Proto-oncogene myc, a de facto transcription activator in various developmental programs (Yan et al., 2010) and pluripotency induction (Takahashi et al., 2014), is also known to cause gene-repression in some tumors (Herkert and Eilers, 2010). Moreover, Myc’s capability of epigenetic modifications makes it one of the unique transcription factors (Amente et al., 2011; Flaisher-Grinberg et al., 2012; Kozono et al., 2015; Matkar et al., 2015). Our studies suggest that Myc genes are unique, and especially, Mycb can act as an activator or a repressor regulating dedifferentiation of MG to MGPCs and their proliferation during retina regeneration. Furthermore, our studies unravel novel Mycb-mediated signaling mechanisms and gene induction paradigms, underlying MGPCs formation.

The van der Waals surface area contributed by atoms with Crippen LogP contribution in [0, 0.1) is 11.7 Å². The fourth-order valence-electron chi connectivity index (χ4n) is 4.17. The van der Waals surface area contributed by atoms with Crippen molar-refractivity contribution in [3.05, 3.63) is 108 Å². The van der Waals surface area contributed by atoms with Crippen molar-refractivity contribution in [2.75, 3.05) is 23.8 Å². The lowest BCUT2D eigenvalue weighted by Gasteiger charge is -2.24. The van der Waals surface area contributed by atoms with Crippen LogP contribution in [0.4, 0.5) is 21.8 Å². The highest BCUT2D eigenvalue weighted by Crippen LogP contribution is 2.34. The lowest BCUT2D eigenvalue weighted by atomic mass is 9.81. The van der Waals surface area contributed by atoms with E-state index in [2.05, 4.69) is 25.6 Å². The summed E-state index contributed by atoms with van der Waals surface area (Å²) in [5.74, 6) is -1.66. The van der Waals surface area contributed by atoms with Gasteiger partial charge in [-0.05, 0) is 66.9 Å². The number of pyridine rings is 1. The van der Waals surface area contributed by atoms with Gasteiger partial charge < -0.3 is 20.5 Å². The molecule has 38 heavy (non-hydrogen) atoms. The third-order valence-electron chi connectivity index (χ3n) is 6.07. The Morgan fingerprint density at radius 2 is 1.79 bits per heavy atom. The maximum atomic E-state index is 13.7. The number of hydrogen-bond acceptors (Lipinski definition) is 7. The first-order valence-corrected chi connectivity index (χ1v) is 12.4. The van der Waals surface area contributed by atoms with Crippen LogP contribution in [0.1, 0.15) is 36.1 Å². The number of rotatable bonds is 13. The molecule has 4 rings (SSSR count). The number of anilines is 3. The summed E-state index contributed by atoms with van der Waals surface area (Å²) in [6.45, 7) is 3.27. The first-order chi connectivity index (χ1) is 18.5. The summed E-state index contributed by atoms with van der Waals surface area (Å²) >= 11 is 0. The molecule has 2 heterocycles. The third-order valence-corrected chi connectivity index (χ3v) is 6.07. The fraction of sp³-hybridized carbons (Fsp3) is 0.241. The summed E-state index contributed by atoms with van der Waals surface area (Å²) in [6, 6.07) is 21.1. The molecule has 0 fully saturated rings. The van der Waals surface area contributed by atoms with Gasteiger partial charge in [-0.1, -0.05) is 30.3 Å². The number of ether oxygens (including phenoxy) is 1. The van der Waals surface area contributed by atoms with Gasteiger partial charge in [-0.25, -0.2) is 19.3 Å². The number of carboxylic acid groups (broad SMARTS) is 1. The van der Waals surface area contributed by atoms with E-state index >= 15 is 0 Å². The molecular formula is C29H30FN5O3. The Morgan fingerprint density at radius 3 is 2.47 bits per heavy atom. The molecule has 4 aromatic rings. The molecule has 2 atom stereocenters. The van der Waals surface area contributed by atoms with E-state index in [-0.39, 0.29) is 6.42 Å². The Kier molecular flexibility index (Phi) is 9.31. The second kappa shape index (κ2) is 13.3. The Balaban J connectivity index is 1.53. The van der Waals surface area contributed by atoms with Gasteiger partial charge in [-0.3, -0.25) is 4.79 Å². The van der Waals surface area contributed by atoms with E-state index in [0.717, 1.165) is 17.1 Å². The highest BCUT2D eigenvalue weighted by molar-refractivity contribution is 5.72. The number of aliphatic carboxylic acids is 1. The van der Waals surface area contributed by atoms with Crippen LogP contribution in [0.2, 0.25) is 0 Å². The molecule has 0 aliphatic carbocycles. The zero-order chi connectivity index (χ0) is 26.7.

Quantitative analysis of coexpression of both myca and mycb along with PCNA+ cells in 4-dpi retina reveals that only 40–50% of MG-derived progenitors show myca and mycb expression. The juxtaposed myca+/mycb+ cells should be the earlier MG cells that started dedifferentiating immediately after injury, which stayed restricted to injury site at 4 dpi, but some of myca+/mycb+ cells still may not enter the cell cycle. It is also important to note that up to 70% of myca/mycb expressing cells had PCNA expression. In other words, early progenitors would have myc expression, and late progenitors need not have it. Collectively, these results suggest that myca/mycb need not be present in all MGPCs, but a significant proportion of myca+/mycb+ cells show proliferation. These observations also suggest the possibility of existence of a Myc-independent cell proliferation mechanism in the retina. This could also account for the lack of complete loss of MGPCs in Myc blocked retina, either by MO or by 10058-F4.